With auteur Bruno Dumont at the helm, 29 Palms, a film about extremes of cyclical love and hate, is both provocative and sedate, and it is likely the most divisive film in the series. American David (David Wissak) and French Katia (Katia Golubeva) journey from Los Angeles to the small, isolated California town of the title to find a desert location for a magazine photo shoot. They spend the entire time either fighting, fucking, or simply driving in their hummer whose auburn-orange color matches that of Katia’s hair. Looking like a scruffy scarecrow, David mostly speaks to Katia in English and she responds in French.
Katia gets upset when David glances at another woman in a restaurant, when she struggles to give him a blowjob underwater, and when he almost runs over a dog. Eventually writer-director Dumont feels no need at all to supply a reason for their fights. In one tussle, they lay into each other on a barren street in the wee hours of the night, David dancing around Katia like a boxer. The bouts of anger give way to forgiveness only to return to anger again.
In one memorable instance, Katia stops a David rant cold with a simple, "Je t’aime." Between the many scenes of fury are many scenes of sex, in at least one of which the actors engage in actual onscreen intercourse. Neither Dumont nor Golubeva are strangers to controversy in this respect. Dumont utilized actual sex in La Vie de Jesus, and Golubeva also engaged in real sex on screen in Pola X. Dumont depicts the sex more clinically than erotically, and at times the film approaches an anthropological distance. As with his two earlier movies, La Vie de Jesus and L’Humanite, Dumont is after the animality in humans, emphasizing their physicality, their breathing, their energy. He presents something primal in both the bodies and the emotions being captured. Still, Dumont is never in a hurry to get anywhere and he lackadaisically films a stroll down the street with the same unhurriedness as one of the couple’s fights. A third of the film is spent with the couple driving through the desert in beautiful Cinemascope. A note to the squeamish: in the film I Stand Alone, Gaspar Noe put a 30 second warning on screen, giving the audience a chance to escape before its horrifying closing. 29 Palms needs that warning even more.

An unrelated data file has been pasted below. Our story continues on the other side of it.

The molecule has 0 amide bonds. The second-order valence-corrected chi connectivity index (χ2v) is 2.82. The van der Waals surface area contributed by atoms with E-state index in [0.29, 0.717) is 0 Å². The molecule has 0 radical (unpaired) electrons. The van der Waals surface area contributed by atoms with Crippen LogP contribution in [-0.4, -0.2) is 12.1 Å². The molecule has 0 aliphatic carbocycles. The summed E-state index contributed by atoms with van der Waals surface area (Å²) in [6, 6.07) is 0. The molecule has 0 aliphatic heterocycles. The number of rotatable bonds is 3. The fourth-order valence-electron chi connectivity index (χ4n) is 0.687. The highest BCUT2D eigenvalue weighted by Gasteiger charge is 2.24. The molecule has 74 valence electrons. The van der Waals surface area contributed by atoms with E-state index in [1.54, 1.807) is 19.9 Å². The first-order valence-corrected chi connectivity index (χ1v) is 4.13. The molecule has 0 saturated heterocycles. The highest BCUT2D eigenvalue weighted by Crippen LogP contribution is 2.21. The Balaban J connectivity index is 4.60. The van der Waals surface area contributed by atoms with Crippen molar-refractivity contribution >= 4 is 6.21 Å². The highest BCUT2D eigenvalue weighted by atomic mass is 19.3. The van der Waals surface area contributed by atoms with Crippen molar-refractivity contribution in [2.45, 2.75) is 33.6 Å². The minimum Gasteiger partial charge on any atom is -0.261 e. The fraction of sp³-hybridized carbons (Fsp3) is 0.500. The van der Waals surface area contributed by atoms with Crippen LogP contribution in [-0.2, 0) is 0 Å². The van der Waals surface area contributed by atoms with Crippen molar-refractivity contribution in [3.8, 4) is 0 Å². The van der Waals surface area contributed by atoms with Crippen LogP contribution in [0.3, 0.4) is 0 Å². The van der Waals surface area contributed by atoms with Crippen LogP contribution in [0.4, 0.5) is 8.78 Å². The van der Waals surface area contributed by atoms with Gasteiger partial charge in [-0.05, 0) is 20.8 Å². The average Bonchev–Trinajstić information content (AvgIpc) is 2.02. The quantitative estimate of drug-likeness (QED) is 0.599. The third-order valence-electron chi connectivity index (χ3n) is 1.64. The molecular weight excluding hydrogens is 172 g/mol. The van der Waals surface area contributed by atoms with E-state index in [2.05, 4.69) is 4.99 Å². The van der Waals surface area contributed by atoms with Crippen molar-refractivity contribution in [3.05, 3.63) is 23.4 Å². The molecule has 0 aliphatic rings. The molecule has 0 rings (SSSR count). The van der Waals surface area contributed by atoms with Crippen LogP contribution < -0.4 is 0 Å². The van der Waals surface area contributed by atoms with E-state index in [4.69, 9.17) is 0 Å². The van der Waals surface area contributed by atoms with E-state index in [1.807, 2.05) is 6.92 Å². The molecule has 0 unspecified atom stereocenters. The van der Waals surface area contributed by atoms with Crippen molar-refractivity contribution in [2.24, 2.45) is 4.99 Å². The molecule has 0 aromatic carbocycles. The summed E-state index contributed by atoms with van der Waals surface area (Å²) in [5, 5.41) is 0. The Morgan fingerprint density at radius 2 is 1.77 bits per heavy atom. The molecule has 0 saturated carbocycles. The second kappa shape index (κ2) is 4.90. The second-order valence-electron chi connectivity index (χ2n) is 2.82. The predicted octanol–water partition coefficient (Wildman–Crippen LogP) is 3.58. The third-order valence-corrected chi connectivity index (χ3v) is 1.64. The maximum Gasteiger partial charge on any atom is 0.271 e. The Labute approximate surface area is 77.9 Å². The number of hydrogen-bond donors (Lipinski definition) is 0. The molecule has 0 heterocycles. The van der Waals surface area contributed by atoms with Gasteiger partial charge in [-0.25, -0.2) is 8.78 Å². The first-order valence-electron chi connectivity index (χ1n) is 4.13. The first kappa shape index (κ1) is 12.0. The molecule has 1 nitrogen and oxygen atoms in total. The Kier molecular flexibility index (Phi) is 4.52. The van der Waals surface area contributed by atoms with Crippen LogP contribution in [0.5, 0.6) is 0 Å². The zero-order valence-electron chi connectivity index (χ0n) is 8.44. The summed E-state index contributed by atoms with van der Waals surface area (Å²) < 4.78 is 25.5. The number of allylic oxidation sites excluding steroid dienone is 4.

Who Killed Bambi? is a provocative title, but in the interest of honest advertising, it must be noted that it is a misleading one. Director Gilles Marchand’s film is not a murder mystery exactly, and it reveals the villain right off the bat to the audience even if the other characters are oblivious. Dr. Philipp (Laurent Lucas, With a Friend Like Harry) first appears as an ominous out-of-focus figure. Unobserved in the shadows, he quietly watches a nurse check up on a beautiful sleeping female patient. His hard, stern rectangular face looks skeletal from a distance, and endowed with dark Martin Landau eyebrows, looks devilish up close. It makes a striking contrast with that of his nemesis, nurse-in-training Isabelle (Sophie Quinton). Her soft face, large round eyes, pale skin, cropped blond hair and mousy demeanor display a childlike vulnerability.
Because she suffers from fainting spells and also happens to have a wide-eye doe look, Dr. Philipp gives Isabelle the nickname "Bambi," saying that like the Disney character, she has trouble standing on her own two legs. Isabelle has trouble articulating why she distrusts Dr. Philipp, but when a female patient mysteriously disappears and some anesthesia is found diluted, she becomes all the more suspicious. Living in the nurses’ dormitory overlooking the hulking hospital, Isabelle finds solace in her cousin Veronique (Catherine Jacob, God Is Great and I’m Not), a fellow nurse, and her boyfriend, Sami (Yasmine Belmadi), an orderly.
Who Killed Bambi? comes close to being a conventional Hollywood thriller. What differentiates it is a casual pacing devoted to observing the characters and frequent dashes of full frontal nudity. The former would be intriguing if any of the characters actually possessed any psychological depth and the latter seems to be merely gratuitous. Marchand, aided by a soundscape seemingly inspired by Angelo Badalamenti (Mulholland Drive), does fashion an eerie atmosphere from the hospital’s tomblike antiseptic white corridors with Dr. Philipp always hovering nearby. But the more the movie progresses, the more contrived it becomes, especially in the villain’s omnipresence and omniscience and Isabelle’s illogical actions. The slow, but always alluring, buildup culminates in a disappointing and pretentious payoff.